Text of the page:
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Emergency power costs consumers big

Gerry Brownlee MP
National Party Energy Spokesman

25 February 2008

Emergency power costs consumers big

National Party Energy spokesman Gerry Brownlee says he understands that Labour’s emergency stand-by power generator at Whirinaki is running flat out burning up to one million litres of diesel every 24 hours.

“Remember, this was the plant that Labour commissioned to see us through the 1-in-60 dry-year events. It was commissioned after the last power crisis on Labour’s watch in 2003.”

Mr Brownlee says he has been told that the Whirinaki plant is burning between 700,000 and one million litres of diesel a day. It is one of the more expensive ways to generate power and is obviously at odds with Labour’s climate change claims.

“Consumers are facing big power price increases over winter, as energy chiefs warn of a 1,000 M/W shortfall in the North Island. That may mean cold showers and will result in industrial shut downs.

“Burning diesel is expensive and it’ll hit us all in the hip pocket. Labour has utterly failed to future-proof our energy infrastructure.

“This winter’s energy crisis is no accident. Labour has no control over the lack of rain, but they do have control over things like the Cook Strait cable and long-term investment in energy and grid assets.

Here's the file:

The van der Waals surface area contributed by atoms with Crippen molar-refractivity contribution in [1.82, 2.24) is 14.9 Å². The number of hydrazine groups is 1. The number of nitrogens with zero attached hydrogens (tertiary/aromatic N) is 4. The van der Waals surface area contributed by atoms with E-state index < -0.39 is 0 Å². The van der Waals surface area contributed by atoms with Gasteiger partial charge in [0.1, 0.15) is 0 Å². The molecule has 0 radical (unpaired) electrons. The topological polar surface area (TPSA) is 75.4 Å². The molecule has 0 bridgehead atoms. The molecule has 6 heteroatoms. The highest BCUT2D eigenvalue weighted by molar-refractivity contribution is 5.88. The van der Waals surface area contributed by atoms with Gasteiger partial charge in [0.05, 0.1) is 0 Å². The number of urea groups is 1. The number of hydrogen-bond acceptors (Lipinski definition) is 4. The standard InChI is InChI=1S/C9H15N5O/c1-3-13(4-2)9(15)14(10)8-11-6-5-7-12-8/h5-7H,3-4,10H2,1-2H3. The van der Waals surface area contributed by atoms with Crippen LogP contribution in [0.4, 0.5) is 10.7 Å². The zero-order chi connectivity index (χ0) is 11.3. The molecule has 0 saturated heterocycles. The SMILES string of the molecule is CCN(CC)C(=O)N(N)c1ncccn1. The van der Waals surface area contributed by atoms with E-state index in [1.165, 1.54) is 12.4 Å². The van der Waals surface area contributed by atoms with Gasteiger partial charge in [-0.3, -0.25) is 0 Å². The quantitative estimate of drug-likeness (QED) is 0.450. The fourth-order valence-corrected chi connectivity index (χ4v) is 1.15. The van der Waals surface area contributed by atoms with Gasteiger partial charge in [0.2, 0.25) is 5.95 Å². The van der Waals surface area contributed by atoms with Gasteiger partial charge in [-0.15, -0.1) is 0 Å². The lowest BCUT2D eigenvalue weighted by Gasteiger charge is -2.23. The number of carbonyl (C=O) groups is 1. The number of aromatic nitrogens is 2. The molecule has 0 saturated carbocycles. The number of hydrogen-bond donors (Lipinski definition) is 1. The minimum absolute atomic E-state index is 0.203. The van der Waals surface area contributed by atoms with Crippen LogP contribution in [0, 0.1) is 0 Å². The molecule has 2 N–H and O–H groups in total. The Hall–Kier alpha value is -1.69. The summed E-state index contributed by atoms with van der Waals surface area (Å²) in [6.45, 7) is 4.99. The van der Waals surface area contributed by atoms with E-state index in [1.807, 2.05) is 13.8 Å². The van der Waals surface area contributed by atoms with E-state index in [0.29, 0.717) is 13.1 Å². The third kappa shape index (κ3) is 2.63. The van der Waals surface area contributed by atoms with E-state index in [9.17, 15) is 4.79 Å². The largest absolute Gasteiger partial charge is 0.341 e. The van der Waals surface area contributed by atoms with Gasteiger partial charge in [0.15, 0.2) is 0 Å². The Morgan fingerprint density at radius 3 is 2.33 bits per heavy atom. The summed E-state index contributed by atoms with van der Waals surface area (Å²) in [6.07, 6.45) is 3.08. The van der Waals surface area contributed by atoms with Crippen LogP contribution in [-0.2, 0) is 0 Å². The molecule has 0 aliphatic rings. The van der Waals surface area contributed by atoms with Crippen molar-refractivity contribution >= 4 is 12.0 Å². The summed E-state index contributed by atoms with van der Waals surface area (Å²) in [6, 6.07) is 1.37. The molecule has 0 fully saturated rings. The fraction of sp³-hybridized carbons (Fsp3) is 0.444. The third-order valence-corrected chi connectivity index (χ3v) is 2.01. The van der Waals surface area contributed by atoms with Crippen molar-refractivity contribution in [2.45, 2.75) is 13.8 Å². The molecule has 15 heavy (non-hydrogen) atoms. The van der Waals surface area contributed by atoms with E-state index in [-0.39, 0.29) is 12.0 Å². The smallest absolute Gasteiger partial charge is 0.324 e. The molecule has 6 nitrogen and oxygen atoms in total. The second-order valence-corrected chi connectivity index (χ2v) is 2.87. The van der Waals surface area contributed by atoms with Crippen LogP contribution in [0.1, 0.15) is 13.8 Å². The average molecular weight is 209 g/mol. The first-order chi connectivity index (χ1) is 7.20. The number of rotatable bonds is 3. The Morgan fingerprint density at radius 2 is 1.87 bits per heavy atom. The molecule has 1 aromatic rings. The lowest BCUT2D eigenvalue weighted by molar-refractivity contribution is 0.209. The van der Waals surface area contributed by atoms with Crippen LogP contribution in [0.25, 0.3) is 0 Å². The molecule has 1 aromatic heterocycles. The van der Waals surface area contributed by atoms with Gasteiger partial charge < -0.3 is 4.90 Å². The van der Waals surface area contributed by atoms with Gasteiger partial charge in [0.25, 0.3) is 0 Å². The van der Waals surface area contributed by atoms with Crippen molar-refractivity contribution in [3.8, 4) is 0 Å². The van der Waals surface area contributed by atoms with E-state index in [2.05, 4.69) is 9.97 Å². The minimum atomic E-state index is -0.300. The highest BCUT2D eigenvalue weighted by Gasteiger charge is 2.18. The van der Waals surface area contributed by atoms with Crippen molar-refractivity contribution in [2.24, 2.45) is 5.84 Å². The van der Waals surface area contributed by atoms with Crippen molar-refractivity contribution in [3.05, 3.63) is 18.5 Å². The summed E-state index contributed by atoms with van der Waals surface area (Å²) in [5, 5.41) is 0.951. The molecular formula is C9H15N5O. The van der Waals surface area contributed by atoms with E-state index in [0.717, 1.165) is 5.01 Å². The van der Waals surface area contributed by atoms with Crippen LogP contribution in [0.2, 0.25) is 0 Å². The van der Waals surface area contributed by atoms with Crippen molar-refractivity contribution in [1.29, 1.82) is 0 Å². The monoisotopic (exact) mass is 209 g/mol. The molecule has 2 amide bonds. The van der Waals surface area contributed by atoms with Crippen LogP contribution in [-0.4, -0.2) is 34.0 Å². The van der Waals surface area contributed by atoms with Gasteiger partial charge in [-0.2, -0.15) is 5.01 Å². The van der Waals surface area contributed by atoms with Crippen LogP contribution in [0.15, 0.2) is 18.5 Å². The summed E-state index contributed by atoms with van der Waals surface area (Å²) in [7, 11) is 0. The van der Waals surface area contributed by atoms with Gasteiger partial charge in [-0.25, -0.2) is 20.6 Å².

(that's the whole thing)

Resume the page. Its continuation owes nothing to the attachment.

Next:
“In 2003, Labour responded to a dry-year event by setting up the Electricity Commission, which Helen Clark said would ‘ensure that there is sufficient standby generation in dry years’. (10 February 2004)

“So what’s gone wrong?

“Secure energy supply is critical to our economic growth.

“Instead of creating new bureaucracies, and in doing so insulating itself from political blame, Labour should have been working hard to ensure we have security of energy supply in dry years.

“Labour has had eight long years to come to grips with the fragility of our energy sector. They clearly don't have any answers.”


Helen Clark said the Electricity Commission would ‘ensure that there is sufficient standby generation in dry years’. (Prime Minister’s statement, 10 February 2004, see

“A new Electricity Commission will secure reserve generation to ensure New Zealand’s electricity needs can be met even in very dry years without power savings campaigns.” (Pete Hodgson, 20 May 2003, see


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